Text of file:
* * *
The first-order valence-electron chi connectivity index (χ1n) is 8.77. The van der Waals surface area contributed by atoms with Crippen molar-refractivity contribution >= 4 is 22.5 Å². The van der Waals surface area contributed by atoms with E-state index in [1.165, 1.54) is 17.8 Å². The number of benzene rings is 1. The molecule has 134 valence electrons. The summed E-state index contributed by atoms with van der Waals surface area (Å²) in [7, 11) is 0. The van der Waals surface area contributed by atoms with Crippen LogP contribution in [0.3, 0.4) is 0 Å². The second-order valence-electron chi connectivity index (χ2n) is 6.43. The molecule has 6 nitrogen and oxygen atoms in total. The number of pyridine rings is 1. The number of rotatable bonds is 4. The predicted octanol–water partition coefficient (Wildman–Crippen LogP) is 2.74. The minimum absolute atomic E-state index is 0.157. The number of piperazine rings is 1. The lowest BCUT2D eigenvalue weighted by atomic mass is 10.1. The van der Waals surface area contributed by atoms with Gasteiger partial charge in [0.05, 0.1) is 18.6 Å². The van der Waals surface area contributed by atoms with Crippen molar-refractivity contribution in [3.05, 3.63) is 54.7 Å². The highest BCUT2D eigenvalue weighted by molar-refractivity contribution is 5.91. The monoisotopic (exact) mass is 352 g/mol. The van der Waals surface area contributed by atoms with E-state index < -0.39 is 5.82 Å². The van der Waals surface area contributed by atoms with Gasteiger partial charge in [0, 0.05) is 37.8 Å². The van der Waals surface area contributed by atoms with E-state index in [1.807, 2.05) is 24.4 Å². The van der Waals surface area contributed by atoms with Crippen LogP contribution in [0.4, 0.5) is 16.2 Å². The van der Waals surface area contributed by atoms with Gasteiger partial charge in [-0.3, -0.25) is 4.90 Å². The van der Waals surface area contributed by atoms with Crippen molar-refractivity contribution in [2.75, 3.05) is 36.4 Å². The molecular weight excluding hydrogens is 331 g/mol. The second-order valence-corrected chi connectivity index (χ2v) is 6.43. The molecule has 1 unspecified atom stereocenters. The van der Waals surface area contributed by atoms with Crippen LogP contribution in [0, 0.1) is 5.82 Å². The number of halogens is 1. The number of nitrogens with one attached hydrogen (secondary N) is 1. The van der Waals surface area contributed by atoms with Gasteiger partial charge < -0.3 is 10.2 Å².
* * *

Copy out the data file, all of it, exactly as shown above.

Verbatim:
The first-order valence-electron chi connectivity index (χ1n) is 8.77. The van der Waals surface area contributed by atoms with Crippen molar-refractivity contribution >= 4 is 22.5 Å². The van der Waals surface area contributed by atoms with E-state index in [1.165, 1.54) is 17.8 Å². The number of benzene rings is 1. The molecule has 134 valence electrons. The summed E-state index contributed by atoms with van der Waals surface area (Å²) in [7, 11) is 0. The van der Waals surface area contributed by atoms with Crippen LogP contribution in [0.3, 0.4) is 0 Å². The second-order valence-electron chi connectivity index (χ2n) is 6.43. The molecule has 6 nitrogen and oxygen atoms in total. The number of pyridine rings is 1. The number of rotatable bonds is 4. The predicted octanol–water partition coefficient (Wildman–Crippen LogP) is 2.74. The minimum absolute atomic E-state index is 0.157. The number of piperazine rings is 1. The lowest BCUT2D eigenvalue weighted by atomic mass is 10.1. The van der Waals surface area contributed by atoms with Gasteiger partial charge in [0.05, 0.1) is 18.6 Å². The van der Waals surface area contributed by atoms with Crippen molar-refractivity contribution in [3.05, 3.63) is 54.7 Å². The highest BCUT2D eigenvalue weighted by molar-refractivity contribution is 5.91. The monoisotopic (exact) mass is 352 g/mol. The van der Waals surface area contributed by atoms with E-state index < -0.39 is 5.82 Å². The van der Waals surface area contributed by atoms with Gasteiger partial charge in [0, 0.05) is 37.8 Å². The van der Waals surface area contributed by atoms with E-state index in [1.807, 2.05) is 24.4 Å². The van der Waals surface area contributed by atoms with Crippen LogP contribution in [0.4, 0.5) is 16.2 Å². The van der Waals surface area contributed by atoms with Gasteiger partial charge in [-0.3, -0.25) is 4.90 Å². The van der Waals surface area contributed by atoms with Crippen molar-refractivity contribution in [2.75, 3.05) is 36.4 Å². The molecular weight excluding hydrogens is 331 g/mol. The second-order valence-corrected chi connectivity index (χ2v) is 6.43. The molecule has 1 unspecified atom stereocenters. The van der Waals surface area contributed by atoms with Crippen LogP contribution in [0, 0.1) is 5.82 Å². The number of halogens is 1. The number of nitrogens with one attached hydrogen (secondary N) is 1. The van der Waals surface area contributed by atoms with Gasteiger partial charge < -0.3 is 10.2 Å².